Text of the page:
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Insidious progressive bone destruction in a dog surgically treated for otitis media: follow-up by clinical examination and computed tomography

Alessandra Furcas (UGent) , Ingrid Gielen (UGent) , Sophie Vandenabeele (UGent) , Annemie Van Caelenberg (UGent) , Lindsy Stessens (UGent) , Ingeborgh Polis (UGent) and Hilde De Rooster (UGent)
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Abstract
A 5.5-year-old Beagle was evaluated for abnormal swallowing and a head tilt of a two-weeks duration. Inspection of the throat and external ear canal revealed an intact but abnormally bulging eardrum. Computed tomographic (CT) examination showed a right-sided tympanic bulla filled with soft-tissue density material, a partially lytic ventral wall and lysis of the petrosal part of the temporal bone. Through ventral bulla osteotomy, sterile cholesterol granuloma and cholesteatoma were diagnosed. The dog recovered but the head tilt re-appeared eight months after surgery. A new CT scan showed expanded lysis of the tympanic wall and increased bone lysis within the petrosal portion of the temporal bone. The owner elected for no further treatment. Another two years later, a third CT scan was performed. Prominent intracranial involvement was present. In contrast to the extent and the progression of the changes, the dog was clinically stable.
Keywords
TYMPANIC BULLA, RESIDUAL CHOLESTEATOMA, LATERAL BULLA OSTEOTOMY, MIDDLE-EAR CHOLESTEATOMA, AURAL CHOLESTEATOMA, CANAL ABLATION, GRANULOMA, DIAGNOSIS, FEATURES, COMPLICATION

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Citation

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MLA
Furcas, Alessandra et al. “Insidious Progressive Bone Destruction in a Dog Surgically Treated for Otitis Media: Follow-up by Clinical Examination and Computed Tomography.” VLAAMS DIERGENEESKUNDIG TIJDSCHRIFT 83.5 (2014): 255–261. Print.
APA
Furcas, A., Gielen, I., Vandenabeele, S., Van Caelenberg, A., Stessens, L., Polis, I., & De Rooster, H. (2014). Insidious progressive bone destruction in a dog surgically treated for otitis media: follow-up by clinical examination and computed tomography. VLAAMS DIERGENEESKUNDIG TIJDSCHRIFT, 83(5), 255–261.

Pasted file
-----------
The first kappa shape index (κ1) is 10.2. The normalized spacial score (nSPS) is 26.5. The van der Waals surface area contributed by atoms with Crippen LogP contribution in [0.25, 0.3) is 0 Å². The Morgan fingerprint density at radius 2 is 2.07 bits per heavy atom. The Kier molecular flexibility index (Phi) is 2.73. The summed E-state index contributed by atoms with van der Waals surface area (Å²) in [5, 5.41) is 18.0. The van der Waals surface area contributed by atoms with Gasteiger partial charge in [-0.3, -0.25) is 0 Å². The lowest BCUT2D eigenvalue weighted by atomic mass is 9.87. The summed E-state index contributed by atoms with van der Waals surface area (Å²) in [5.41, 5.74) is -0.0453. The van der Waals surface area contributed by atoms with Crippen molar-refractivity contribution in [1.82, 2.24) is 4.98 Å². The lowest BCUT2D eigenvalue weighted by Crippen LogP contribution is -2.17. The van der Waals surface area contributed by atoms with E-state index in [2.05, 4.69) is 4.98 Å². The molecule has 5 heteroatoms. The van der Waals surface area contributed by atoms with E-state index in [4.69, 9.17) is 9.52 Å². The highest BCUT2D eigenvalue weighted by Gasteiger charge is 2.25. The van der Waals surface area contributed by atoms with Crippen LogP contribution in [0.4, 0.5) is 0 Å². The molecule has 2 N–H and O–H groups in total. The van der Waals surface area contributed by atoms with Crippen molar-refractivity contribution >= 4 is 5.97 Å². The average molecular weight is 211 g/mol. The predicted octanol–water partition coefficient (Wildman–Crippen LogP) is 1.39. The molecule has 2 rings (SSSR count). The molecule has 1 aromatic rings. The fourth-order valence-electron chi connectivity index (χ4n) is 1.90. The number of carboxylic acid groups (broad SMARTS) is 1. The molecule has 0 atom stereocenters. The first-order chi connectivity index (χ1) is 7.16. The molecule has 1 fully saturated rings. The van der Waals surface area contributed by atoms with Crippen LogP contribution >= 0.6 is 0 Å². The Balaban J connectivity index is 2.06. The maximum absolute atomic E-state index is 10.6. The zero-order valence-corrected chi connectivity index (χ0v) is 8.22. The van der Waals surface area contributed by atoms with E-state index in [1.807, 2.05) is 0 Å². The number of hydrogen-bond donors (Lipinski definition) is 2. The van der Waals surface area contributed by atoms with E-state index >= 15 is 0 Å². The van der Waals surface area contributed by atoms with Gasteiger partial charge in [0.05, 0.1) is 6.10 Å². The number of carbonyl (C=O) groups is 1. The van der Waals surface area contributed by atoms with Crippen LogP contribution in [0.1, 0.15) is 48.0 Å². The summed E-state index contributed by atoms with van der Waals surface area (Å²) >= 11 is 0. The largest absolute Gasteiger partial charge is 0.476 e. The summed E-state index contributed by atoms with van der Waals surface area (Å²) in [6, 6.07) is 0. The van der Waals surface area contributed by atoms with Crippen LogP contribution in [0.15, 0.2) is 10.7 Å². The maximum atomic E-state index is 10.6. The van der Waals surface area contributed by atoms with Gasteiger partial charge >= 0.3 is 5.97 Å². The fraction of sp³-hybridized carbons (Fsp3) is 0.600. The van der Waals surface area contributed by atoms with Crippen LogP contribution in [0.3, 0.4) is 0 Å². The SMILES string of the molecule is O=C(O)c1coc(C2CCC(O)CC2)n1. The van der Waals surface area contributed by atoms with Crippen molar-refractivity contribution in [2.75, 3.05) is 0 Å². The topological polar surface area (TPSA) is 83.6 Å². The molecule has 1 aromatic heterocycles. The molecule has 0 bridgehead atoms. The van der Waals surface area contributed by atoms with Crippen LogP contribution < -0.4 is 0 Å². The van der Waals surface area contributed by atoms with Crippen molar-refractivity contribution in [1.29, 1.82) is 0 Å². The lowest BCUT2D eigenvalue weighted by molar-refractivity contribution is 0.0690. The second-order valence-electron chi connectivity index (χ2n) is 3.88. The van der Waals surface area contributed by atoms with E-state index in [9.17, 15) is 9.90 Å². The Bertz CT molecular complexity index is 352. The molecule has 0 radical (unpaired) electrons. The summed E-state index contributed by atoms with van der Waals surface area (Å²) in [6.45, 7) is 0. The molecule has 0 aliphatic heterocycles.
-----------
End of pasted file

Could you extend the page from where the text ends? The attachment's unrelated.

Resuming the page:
Chicago author-date
Furcas, Alessandra, Ingrid Gielen, Sophie Vandenabeele, Annemie Van Caelenberg, Lindsy Stessens, Ingeborgh Polis, and Hilde De Rooster. 2014. “Insidious Progressive Bone Destruction in a Dog Surgically Treated for Otitis Media: Follow-up by Clinical Examination and Computed Tomography.” Vlaams Diergeneeskundig Tijdschrift 83 (5): 255–261.
Chicago author-date (all authors)
Furcas, Alessandra, Ingrid Gielen, Sophie Vandenabeele, Annemie Van Caelenberg, Lindsy Stessens, Ingeborgh Polis, and Hilde De Rooster. 2014. “Insidious Progressive Bone Destruction in a Dog Surgically Treated for Otitis Media: Follow-up by Clinical Examination and Computed Tomography.” Vlaams Diergeneeskundig Tijdschrift 83 (5): 255–261.
Vancouver
1.
Furcas A, Gielen I, Vandenabeele S, Van Caelenberg A, Stessens L, Polis I, et al. Insidious progressive bone destruction in a dog surgically treated for otitis media: follow-up by clinical examination and computed tomography. VLAAMS DIERGENEESKUNDIG TIJDSCHRIFT. 2014;83(5):255–61.
IEEE
[1]
A. Furcas et al., “Insidious progressive bone destruction in a dog surgically treated for otitis media: follow-up by clinical examination and computed tomography,” VLAAMS DIERGENEESKUNDIG TIJDSCHRIFT, vol. 83, no. 5, pp. 255–261, 2014.
@article{5834977,
  abstract     = {{A 5.5-year-old Beagle was evaluated for abnormal swallowing and a head tilt of a two-weeks duration. Inspection of the throat and external ear canal revealed an intact but abnormally bulging eardrum. Computed tomographic (CT) examination showed a right-sided tympanic bulla filled with soft-tissue density material, a partially lytic ventral wall and lysis of the petrosal part of the temporal bone. Through ventral bulla osteotomy, sterile cholesterol granuloma and cholesteatoma were diagnosed. The dog recovered but the head tilt re-appeared eight months after surgery. A new CT scan showed expanded lysis of the tympanic wall and increased bone lysis within the petrosal portion of the temporal bone. The owner elected for no further treatment. Another two years later, a third CT scan was performed. Prominent intracranial involvement was present. In contrast to the extent and the progression of the changes, the dog was clinically stable.}},
  author       = {{Furcas, Alessandra and Gielen, Ingrid and Vandenabeele, Sophie and Van Caelenberg, Annemie and Stessens, Lindsy and Polis, Ingeborgh and De Rooster, Hilde}},
  issn         = {{0303-9021}},
  journal      = {{VLAAMS DIERGENEESKUNDIG TIJDSCHRIFT}},
  keywords     = {{TYMPANIC BULLA,RESIDUAL CHOLESTEATOMA,LATERAL BULLA OSTEOTOMY,MIDDLE-EAR CHOLESTEATOMA,AURAL CHOLESTEATOMA,CANAL ABLATION,GRANULOMA,DIAGNOSIS,FEATURES,COMPLICATION}},
  language     = {{eng}},
  number       = {{5}},
  pages        = {{255--261}},
  title        = {{Insidious progressive bone destruction in a dog surgically treated for otitis media: follow-up by clinical examination and computed tomography}},
  url          = {{http://vdt.ugent.be/sites/default/files/artikel6_0.pdf}},
  volume       = {{83}},
  year         = {{2014}},
}

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